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Sheldon In Stripes?

So there is an investigation of Las Vegas Sands for violation of the Foreign Corrupt Practices Act. Given Sand's use of politics in the US, and the general view of corruption in Asia, everyone seems to be leaping to conclusions. Some of those conclusions are putting Sheldon Adleson in stripes. All too hasty?

Gifts would not be unusual necessity to conduct business in Asia. A rule of thumb I used is to give some token at a business meeting that is proportional to what you are asking for. The idea is to maintain the mood of cooperation, or the "Han" as I knew it in my time in Korea. Meeting for the first time? How about a book on the history of your company? Getting a $50 million contract signed? Perhaps a bottle of Johnnie Walker Blue? Don't go overboard with the "Han", you might run afoul of local corruption laws (such as they are in Asia).

So do I think Sands gave something? I would say most likely, but just the smallest amount to seem polite (we all know Sands watches the bottom line). I would venture it would something so small that only famed corporate prude Michael Moore would consider damnable, make the average American double take, and make the average veteran in Asia go "That's it? Cheapskate!".

The problem here for Sands is the gift went to a public official. This is a big no-no to the US since the late 70s when the FCPA was passed in response to bribes paid by the likes of Lockheed and Chiquita (yes, the latter example was popularly called "banana-gate"). The law, to be uncharitably brief, makes it illegal for a US company to give anything, gift or bribe, to a foreign governmental official.

Here comes the first problem, what is a government official for LV Sands? This might seem rather prosaic, but is a good question in Macau and subsequently Hong Kong. In Macau, and more expansively in Hong Kong, private companies, or a mix of public/private ownership, do many things we consider wholly "public" services. While nationalized companies are covered under FCPA, I do not know if the public/private contradictions that occur in the region would make the employees government officials.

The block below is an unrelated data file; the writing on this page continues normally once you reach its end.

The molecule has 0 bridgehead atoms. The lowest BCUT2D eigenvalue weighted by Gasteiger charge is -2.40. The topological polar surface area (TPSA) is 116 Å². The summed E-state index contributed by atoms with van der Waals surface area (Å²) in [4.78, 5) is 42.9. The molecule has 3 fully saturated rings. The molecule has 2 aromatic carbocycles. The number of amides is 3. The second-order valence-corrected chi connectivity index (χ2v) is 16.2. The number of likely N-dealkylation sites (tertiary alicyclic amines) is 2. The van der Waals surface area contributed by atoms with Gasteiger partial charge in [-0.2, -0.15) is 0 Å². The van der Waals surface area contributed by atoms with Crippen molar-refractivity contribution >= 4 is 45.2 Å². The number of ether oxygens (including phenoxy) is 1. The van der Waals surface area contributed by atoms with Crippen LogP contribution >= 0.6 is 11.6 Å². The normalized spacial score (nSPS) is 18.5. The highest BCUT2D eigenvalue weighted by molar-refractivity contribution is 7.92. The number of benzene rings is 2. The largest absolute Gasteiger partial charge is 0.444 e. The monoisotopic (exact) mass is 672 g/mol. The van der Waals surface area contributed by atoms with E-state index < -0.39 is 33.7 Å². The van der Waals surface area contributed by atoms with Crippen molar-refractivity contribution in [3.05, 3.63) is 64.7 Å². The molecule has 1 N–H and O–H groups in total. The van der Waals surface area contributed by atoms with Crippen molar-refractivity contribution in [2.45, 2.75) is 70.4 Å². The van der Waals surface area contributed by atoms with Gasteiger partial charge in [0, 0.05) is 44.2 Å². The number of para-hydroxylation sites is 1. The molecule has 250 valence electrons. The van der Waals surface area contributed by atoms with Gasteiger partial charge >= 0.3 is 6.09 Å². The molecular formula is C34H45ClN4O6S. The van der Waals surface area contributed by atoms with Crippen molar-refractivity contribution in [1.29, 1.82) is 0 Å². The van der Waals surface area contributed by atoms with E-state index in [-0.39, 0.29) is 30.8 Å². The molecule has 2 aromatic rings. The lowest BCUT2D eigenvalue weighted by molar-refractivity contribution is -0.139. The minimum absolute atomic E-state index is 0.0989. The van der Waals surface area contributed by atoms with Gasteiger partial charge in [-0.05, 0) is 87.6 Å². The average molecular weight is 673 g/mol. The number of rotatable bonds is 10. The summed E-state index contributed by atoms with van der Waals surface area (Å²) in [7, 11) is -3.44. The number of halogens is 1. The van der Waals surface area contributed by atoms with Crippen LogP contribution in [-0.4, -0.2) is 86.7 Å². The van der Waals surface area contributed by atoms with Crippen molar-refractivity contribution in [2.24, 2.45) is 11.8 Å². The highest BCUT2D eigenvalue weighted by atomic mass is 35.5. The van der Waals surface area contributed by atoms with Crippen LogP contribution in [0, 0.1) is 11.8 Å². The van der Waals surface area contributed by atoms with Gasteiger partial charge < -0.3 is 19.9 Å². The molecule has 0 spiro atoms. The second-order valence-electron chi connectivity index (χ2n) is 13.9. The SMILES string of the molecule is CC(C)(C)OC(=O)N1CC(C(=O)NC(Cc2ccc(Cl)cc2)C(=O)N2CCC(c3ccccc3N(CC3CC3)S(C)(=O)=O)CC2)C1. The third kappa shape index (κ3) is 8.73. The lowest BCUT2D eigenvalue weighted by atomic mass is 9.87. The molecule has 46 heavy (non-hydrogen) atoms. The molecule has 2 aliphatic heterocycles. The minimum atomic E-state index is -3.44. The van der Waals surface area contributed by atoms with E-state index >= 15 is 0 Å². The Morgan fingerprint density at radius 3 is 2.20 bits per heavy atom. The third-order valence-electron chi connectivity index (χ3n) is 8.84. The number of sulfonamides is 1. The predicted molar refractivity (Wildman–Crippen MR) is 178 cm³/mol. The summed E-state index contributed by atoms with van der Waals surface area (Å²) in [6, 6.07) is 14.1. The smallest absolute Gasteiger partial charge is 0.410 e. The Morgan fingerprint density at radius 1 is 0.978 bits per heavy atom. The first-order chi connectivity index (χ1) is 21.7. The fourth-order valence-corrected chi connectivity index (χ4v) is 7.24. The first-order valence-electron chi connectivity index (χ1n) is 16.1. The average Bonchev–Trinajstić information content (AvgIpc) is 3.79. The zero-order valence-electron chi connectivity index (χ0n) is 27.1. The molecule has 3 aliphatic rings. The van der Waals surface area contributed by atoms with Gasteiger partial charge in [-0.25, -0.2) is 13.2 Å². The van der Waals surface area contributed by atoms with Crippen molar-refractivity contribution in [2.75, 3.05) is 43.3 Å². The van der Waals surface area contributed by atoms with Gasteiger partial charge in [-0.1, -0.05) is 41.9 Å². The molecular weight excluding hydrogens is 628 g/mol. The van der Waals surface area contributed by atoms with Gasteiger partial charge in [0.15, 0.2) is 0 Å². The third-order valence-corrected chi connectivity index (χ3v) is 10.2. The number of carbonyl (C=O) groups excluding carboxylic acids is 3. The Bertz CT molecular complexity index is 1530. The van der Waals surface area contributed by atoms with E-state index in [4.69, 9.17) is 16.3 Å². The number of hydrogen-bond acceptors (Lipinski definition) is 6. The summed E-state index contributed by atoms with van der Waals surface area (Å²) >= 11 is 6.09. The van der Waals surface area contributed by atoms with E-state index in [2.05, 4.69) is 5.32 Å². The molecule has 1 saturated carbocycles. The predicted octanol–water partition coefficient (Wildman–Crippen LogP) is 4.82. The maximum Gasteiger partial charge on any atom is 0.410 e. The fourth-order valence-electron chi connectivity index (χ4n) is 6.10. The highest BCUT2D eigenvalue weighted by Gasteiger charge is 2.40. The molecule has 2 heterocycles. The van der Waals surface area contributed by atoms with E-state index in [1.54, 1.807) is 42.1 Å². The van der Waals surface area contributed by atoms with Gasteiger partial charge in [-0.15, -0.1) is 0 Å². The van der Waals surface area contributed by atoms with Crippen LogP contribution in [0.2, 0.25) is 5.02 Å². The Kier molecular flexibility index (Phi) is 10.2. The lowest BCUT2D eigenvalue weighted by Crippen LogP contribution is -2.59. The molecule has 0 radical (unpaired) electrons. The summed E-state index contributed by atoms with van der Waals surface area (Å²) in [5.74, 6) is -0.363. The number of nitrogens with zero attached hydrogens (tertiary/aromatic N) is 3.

The second big question in FCPA is why was exchange initiated, and what was the result? First the exchange has to have a "business nexus" (US v. Kay, 359 F.3d 738). For example, the company would be not liable if an employee bought policeman's ball tickets at a traffic stop. However, if the employee were a FedEx driver, in a FedEx van, and working a FedEx route, the story would be different. So whatever Sands did, it would have to be related to its business in some way.

As to what happened, the transaction must have the intent or effect of the government official act in a corrupt manner (Id.). This rather clear requirement. FCPA does not cover, for example, paying an "extra fee" to have normal services rendered in expedited manner (15 USCS § 78dd-1). The official has to do, or not do, something contrary to his duties. This can be the most difficult thing for the US Department of Justice to prove, assuming they get this far. China's opaque interactions between Beijing and Macau and the general opaque Chinese power structure, might make difficult to prove a shirking of duty.

To bring home the last paragraph, lets address the big enchilada on many Macau watchers minds today. Did Sheldon bribe Macau for the gaming operator's concession? My first reaction is "Hell No!" First, Sands, as brash as it is, is way too shrewd, if not too cheap, to do that. Why induce with present riches when you can promise greater elusive future riches, like turning the marshland into Vegas?

Going back to the assumption that something was given to somebody though, it becomes interesting. By all accounts Sands spent a good amount of time lobbying China directly in Beijing. However, authorities in Macau, out of the loop of the goings on in Beijing, issued the concession. There would need to be some evidence that Sands gave something in Beijing, which caused Beijing to lean on Macau to give the license to Sands. The catch is, Beijing was rather public that any concession awarded by Macau had little to no connection with Beijing (lest getting more rambunctious Hong Kong upset). China cannot give such evidence (if such exists) without being caught in a lie. So China now has a disincentive to cooperate with the FCPA investigation in this hypothetical.

It's all developing, exciting, and we never even got to the scienter required to get prison stripes. Finally, if you need a law clerk for the summer Shelly...

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